An introduction to using the data you have to improve decision making
A strong data strategy can help businesses stay one step ahead of competitors, helping tap into niche markets and predict trends.
An estimated 57 per cent of organisations within the tech sector use data to make better decisions about strategies. It’s also used to drive cost efficiencies (60 per cent) and monitor and analyse how products and services are used (51 per cent).
Data can play an important role in financial decision making too, enabling leaders to build more accurate forecasts based on real-time information.
As Harvard Business Review points out, the availability of data means that leaders are no longer left to rely on instinct or past behaviour to make decisions. However, learning to factor data into decisions can take time and leaders may need to make a conscious effort to develop an analytical mindset.
This guide will outline some of the ways you can use data to improve decision making and common pitfalls to avoid. You can find more information on using data in our dedicated learning hub.
What factors should you consider when using data to inform decision making?
How relevant it is to objectives
Data collection gives you access to pools of information that can be segmented in myriad ways. It allows marketing teams to personalise comms to incredibly specific segments or get into the weeds about customer buying patterns.
That being said, a key consideration needs to be what the point of that is – and what return you’ll get on it. Make sure you’re clear about what you want to achieve when using data and it’s not being shoehorned in for the sake of it.
Who will be using the data
Making data-led decisions doesn’t happen overnight. Who do you want to be using data and what kind of decisions will it inform?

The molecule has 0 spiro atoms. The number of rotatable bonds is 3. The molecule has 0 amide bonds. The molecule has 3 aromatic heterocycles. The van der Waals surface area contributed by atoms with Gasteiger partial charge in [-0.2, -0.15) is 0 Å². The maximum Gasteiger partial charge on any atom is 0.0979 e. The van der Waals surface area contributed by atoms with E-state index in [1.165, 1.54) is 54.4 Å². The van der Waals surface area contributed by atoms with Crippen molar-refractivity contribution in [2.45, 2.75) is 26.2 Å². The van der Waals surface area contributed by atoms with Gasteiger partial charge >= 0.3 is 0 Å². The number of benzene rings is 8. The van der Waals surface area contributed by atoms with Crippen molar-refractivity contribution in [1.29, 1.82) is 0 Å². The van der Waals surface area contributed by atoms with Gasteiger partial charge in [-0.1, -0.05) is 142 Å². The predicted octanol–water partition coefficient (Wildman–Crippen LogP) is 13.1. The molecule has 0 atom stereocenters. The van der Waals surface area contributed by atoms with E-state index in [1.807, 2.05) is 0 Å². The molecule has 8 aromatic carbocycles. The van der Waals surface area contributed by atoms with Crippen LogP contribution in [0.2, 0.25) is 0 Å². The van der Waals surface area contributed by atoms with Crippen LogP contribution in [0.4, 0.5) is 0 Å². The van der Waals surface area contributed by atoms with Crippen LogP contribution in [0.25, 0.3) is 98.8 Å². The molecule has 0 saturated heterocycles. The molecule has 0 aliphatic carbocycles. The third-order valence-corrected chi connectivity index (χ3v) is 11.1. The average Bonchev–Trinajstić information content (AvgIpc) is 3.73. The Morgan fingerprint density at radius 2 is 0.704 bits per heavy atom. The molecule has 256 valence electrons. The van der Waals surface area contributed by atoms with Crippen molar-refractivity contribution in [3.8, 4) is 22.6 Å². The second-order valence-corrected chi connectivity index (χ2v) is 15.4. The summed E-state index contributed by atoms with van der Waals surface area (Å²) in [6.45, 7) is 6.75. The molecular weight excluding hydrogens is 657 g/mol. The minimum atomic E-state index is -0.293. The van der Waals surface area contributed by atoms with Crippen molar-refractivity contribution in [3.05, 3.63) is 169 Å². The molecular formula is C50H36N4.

Consider whether you will use data to inform top-level strategy decisions or whether you want your employees to use data on a regular basis. If you’re involving employees, you’ll need to examine how to make data accessible and arrange training for tools like Google Analytics.
The extent you use data
Data is a great way to improve decision making, but it shouldn’t be the be-all and end-all. Leaders often fall into the trap of relying too heavily on data until it becomes difficult to make decisions without it.
Use data as a factor in your decisions but avoid making it your singular influence. Research, colleague advice and even gut feel are still crucial factors.
How successful decisions are
While data gives you a more robust understanding of a certain area, it isn’t a guarantee of success. It’s still important to reflect on whether decisions you’ve made are the right ones. If you’re using data as part of a campaign, do your usual due diligence and monitor how well it went.
“We have some incredible data and knowledge of what people want. I’m a massive IT nerd. Through technology, we’ve been able to gain a really deep understanding of what people like and don’t like, but I’m still learning every day. To really understand what people want, you need to keep probing away.”
Larkin Cen, director of WokyKo
The cold hard facts
Microsoft famously used internal data to cut down on hours wasted in meetings. The team had hypothesized that moving the workforce from five buildings to four would cut down on time spent in meetings. Looking at metadata attached to employee calendars revealed the move resulted in a combined 100 hours saved per week.
Common mistakes with using data in decision making
Confirmation bias is the tendency to look for and interpret information in a way that confirms your own beliefs.
Everyone is susceptible to confirmation bias, so it’s important to be cognizant of it when you’re using data to make decisions. Make sure you aren’t actively seeking out data that backs up the path you want to take and ignoring the data that contradicts it.